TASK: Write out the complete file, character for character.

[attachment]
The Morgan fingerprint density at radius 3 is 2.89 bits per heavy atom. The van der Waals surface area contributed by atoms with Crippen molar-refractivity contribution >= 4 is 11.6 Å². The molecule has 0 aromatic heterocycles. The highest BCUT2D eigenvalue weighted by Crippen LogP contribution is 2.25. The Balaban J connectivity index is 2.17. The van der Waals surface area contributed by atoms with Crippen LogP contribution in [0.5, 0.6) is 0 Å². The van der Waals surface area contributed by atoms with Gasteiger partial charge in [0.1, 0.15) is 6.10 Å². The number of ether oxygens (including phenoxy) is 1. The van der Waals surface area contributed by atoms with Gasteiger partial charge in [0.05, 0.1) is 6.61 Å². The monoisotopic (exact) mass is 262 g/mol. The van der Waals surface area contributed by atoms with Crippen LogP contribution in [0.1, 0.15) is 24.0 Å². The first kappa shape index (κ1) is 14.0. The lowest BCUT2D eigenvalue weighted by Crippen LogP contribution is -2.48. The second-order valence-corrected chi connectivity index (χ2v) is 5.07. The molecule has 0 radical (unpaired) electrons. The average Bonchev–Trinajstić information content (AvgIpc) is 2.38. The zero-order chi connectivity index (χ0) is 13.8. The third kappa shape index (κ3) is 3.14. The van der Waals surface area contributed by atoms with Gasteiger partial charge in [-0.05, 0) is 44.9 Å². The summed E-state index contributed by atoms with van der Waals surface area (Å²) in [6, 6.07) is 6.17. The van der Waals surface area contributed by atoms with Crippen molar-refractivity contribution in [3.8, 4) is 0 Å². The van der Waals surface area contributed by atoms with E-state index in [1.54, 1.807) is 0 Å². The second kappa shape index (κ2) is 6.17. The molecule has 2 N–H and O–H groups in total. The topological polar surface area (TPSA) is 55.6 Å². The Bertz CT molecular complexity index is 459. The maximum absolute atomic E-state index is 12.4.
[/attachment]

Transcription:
The Morgan fingerprint density at radius 3 is 2.89 bits per heavy atom. The van der Waals surface area contributed by atoms with Crippen molar-refractivity contribution >= 4 is 11.6 Å². The molecule has 0 aromatic heterocycles. The highest BCUT2D eigenvalue weighted by Crippen LogP contribution is 2.25. The Balaban J connectivity index is 2.17. The van der Waals surface area contributed by atoms with Crippen LogP contribution in [0.5, 0.6) is 0 Å². The van der Waals surface area contributed by atoms with Gasteiger partial charge in [0.1, 0.15) is 6.10 Å². The number of ether oxygens (including phenoxy) is 1. The van der Waals surface area contributed by atoms with Gasteiger partial charge in [0.05, 0.1) is 6.61 Å². The monoisotopic (exact) mass is 262 g/mol. The van der Waals surface area contributed by atoms with Crippen LogP contribution in [0.1, 0.15) is 24.0 Å². The first kappa shape index (κ1) is 14.0. The lowest BCUT2D eigenvalue weighted by Crippen LogP contribution is -2.48. The second-order valence-corrected chi connectivity index (χ2v) is 5.07. The molecule has 0 radical (unpaired) electrons. The average Bonchev–Trinajstić information content (AvgIpc) is 2.38. The zero-order chi connectivity index (χ0) is 13.8. The third kappa shape index (κ3) is 3.14. The van der Waals surface area contributed by atoms with Gasteiger partial charge in [-0.05, 0) is 44.9 Å². The summed E-state index contributed by atoms with van der Waals surface area (Å²) in [6, 6.07) is 6.17. The van der Waals surface area contributed by atoms with Crippen molar-refractivity contribution in [3.8, 4) is 0 Å². The van der Waals surface area contributed by atoms with E-state index in [1.54, 1.807) is 0 Å². The second kappa shape index (κ2) is 6.17. The molecule has 2 N–H and O–H groups in total. The topological polar surface area (TPSA) is 55.6 Å². The Bertz CT molecular complexity index is 459. The maximum absolute atomic E-state index is 12.4.